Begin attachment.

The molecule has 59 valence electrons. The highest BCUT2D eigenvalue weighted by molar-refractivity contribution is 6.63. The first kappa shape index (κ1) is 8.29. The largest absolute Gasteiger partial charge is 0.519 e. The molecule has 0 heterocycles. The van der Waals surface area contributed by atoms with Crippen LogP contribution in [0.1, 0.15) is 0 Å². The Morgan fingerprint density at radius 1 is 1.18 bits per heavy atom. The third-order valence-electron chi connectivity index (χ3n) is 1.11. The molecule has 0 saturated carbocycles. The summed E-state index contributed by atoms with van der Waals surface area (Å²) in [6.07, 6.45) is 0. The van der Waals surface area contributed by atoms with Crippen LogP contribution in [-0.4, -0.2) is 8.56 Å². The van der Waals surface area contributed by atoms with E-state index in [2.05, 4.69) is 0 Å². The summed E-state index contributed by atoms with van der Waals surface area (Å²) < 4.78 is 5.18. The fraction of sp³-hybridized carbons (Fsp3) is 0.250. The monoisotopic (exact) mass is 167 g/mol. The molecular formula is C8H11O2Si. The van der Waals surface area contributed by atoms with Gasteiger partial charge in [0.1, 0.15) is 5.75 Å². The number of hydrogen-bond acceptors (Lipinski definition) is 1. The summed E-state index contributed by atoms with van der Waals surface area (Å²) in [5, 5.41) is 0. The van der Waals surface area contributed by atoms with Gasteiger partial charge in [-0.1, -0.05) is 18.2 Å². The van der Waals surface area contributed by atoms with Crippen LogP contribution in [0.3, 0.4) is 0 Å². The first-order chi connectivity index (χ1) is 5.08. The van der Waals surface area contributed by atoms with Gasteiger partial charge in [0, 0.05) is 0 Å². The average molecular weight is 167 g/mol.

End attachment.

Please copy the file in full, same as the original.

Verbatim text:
The molecule has 59 valence electrons. The highest BCUT2D eigenvalue weighted by molar-refractivity contribution is 6.63. The first kappa shape index (κ1) is 8.29. The largest absolute Gasteiger partial charge is 0.519 e. The molecule has 0 heterocycles. The van der Waals surface area contributed by atoms with Crippen LogP contribution in [0.1, 0.15) is 0 Å². The Morgan fingerprint density at radius 1 is 1.18 bits per heavy atom. The third-order valence-electron chi connectivity index (χ3n) is 1.11. The molecule has 0 saturated carbocycles. The summed E-state index contributed by atoms with van der Waals surface area (Å²) in [6.07, 6.45) is 0. The van der Waals surface area contributed by atoms with Crippen LogP contribution in [-0.4, -0.2) is 8.56 Å². The van der Waals surface area contributed by atoms with E-state index in [2.05, 4.69) is 0 Å². The summed E-state index contributed by atoms with van der Waals surface area (Å²) < 4.78 is 5.18. The fraction of sp³-hybridized carbons (Fsp3) is 0.250. The monoisotopic (exact) mass is 167 g/mol. The molecular formula is C8H11O2Si. The van der Waals surface area contributed by atoms with Gasteiger partial charge in [0.1, 0.15) is 5.75 Å². The number of hydrogen-bond acceptors (Lipinski definition) is 1. The summed E-state index contributed by atoms with van der Waals surface area (Å²) in [5, 5.41) is 0. The van der Waals surface area contributed by atoms with Gasteiger partial charge in [-0.1, -0.05) is 18.2 Å². The van der Waals surface area contributed by atoms with Crippen LogP contribution in [0.3, 0.4) is 0 Å². The first-order chi connectivity index (χ1) is 5.08. The van der Waals surface area contributed by atoms with Gasteiger partial charge in [0, 0.05) is 0 Å². The average molecular weight is 167 g/mol.